Acknowledging the gaps in scholarship, as well as information for more than a century has grossly misrepresented this critical point in our history, we knew that we had the opportunity to transform the story at our historic site into one that could be both a corrective measure as well as a tool for enlightenment, for celebration and for reckoning. The major challenge that we had, and still have today, is that this Reconstruction-Era building was the family home of Woodrow Wilson, who lived with his parents and siblings in Columbia from 1869 to 1872. The home was preserved based on its association with Wilson and up to 2008, interpreted as a shrine to the 28th president. We changed that – quite dramatically – today it stands as the only local history museum in the country that focuses solely on the Reconstruction Era.

At this site, visitors learn that Columbia and Richland County, like the rest of the South and indeed the nation, were working out the meanings of freedom in a post-slavery society. At all levels of government—federal, state, and local—debates raged over questions defining American citizenship. All of Columbia’s 9,297 residents, both black and white, witnessed the profound political changes of Reconstruction. According to the 1870 census, 57% of the population was black or mulatto and 43% was white.

State government during Reconstruction proved vastly different than before the Civil War. The opening of the State House in November 1869 marked the start of a new era. Reconstruction broadened participation in state government. In the first legislature elected under the 1868 constitution, 75 of the 124 members of the House of Representatives and 10 of the 31 members of the Senate were African American. Many of whom are buried at the Randolph Cemetery, a national register listed historic site, which holds the distinction of being the resting place for most Reconstruction-era legislators in the country.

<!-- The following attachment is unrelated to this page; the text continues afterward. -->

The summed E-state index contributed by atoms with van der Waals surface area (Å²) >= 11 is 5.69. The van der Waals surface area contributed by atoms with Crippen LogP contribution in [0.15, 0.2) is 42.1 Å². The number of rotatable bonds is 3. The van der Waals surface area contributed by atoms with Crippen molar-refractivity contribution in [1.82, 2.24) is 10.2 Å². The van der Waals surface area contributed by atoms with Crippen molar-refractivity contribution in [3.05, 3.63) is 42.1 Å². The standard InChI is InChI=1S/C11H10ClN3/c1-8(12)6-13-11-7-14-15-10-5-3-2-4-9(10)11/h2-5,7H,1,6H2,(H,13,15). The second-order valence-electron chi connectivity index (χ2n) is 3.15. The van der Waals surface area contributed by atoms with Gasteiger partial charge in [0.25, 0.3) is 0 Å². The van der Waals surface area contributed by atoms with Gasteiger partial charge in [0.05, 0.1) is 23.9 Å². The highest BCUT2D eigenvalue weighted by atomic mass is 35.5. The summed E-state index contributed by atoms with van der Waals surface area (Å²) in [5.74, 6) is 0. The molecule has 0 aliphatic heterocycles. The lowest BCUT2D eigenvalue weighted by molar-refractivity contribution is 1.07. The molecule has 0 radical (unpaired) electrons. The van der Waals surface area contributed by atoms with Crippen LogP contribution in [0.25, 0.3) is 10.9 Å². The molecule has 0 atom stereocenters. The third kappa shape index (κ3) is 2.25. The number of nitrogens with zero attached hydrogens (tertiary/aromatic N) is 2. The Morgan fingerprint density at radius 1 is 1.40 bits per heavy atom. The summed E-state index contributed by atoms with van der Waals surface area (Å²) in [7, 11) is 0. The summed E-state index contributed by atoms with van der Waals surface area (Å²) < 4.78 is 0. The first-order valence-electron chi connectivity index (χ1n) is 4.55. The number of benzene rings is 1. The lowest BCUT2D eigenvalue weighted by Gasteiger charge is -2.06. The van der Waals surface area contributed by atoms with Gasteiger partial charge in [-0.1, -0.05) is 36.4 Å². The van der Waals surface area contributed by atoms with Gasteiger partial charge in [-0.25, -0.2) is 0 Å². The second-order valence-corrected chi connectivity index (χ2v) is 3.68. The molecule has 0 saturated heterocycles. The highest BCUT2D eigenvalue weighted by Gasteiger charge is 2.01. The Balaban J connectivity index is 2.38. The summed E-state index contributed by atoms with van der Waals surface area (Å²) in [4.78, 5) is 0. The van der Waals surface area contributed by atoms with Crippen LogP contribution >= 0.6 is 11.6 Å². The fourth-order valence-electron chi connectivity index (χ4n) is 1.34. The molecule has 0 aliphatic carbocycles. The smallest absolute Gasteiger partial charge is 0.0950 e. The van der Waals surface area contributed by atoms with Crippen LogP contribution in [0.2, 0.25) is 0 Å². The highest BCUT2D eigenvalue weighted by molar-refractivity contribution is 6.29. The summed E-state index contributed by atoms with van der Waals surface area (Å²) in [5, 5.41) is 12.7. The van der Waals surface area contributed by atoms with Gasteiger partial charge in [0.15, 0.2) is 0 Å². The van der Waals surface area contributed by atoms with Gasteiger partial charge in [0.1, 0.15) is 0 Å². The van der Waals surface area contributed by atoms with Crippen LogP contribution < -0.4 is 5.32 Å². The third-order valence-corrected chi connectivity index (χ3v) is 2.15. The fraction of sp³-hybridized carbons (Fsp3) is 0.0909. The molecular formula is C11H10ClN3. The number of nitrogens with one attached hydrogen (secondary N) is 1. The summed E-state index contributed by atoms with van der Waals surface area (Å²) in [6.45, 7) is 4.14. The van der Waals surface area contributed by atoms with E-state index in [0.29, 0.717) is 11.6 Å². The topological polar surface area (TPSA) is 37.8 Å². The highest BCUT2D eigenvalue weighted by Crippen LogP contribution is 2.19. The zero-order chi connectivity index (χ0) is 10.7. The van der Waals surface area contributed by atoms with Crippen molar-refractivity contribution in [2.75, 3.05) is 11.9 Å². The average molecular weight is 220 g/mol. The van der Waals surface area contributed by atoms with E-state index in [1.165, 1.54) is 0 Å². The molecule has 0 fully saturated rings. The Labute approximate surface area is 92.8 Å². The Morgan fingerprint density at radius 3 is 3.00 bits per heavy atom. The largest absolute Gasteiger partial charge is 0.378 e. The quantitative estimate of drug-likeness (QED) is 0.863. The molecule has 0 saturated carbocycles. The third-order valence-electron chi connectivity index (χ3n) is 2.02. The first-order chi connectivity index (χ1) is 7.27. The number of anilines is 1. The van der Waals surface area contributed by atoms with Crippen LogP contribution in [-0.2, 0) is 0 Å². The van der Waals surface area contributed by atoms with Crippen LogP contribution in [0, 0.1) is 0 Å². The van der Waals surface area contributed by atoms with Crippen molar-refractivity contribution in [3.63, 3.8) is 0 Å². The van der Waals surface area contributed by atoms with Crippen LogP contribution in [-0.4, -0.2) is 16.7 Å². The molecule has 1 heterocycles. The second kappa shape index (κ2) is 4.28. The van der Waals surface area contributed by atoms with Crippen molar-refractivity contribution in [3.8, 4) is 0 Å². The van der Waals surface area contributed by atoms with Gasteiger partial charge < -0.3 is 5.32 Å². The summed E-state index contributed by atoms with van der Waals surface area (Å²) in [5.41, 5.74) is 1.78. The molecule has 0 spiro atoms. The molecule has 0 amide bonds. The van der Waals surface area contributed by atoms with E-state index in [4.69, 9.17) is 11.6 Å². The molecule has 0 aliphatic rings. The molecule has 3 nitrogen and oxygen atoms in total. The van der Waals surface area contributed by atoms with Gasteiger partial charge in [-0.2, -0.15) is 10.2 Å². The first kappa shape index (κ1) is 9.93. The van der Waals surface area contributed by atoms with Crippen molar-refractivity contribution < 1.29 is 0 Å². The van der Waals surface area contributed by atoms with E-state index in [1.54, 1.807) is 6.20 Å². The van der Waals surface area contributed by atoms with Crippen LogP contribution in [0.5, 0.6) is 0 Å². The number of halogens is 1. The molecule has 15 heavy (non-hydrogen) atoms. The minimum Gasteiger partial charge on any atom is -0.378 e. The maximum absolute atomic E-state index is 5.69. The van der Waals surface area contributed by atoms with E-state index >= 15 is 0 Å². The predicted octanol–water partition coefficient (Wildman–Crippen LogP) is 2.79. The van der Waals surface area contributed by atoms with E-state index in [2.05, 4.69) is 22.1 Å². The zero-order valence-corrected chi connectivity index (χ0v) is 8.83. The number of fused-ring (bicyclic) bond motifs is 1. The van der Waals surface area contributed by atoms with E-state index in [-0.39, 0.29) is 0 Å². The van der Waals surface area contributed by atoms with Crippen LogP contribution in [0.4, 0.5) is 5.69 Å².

Among the newly empowered was William Beverly Nash, who represented Richland County in the Senate from 1868 until 1877. Born into slavery in Virginia in the early 1820s, Nash was brought to Columbia by the Preston family. During Reconstruction, he became a prominent political leader, as well as a large property owner who maintained a large farm in the city’s Wheeler Hill neighborhood and part of a brickyard. Nash’s leadership in economic development projects promoted cooperation between political opponents.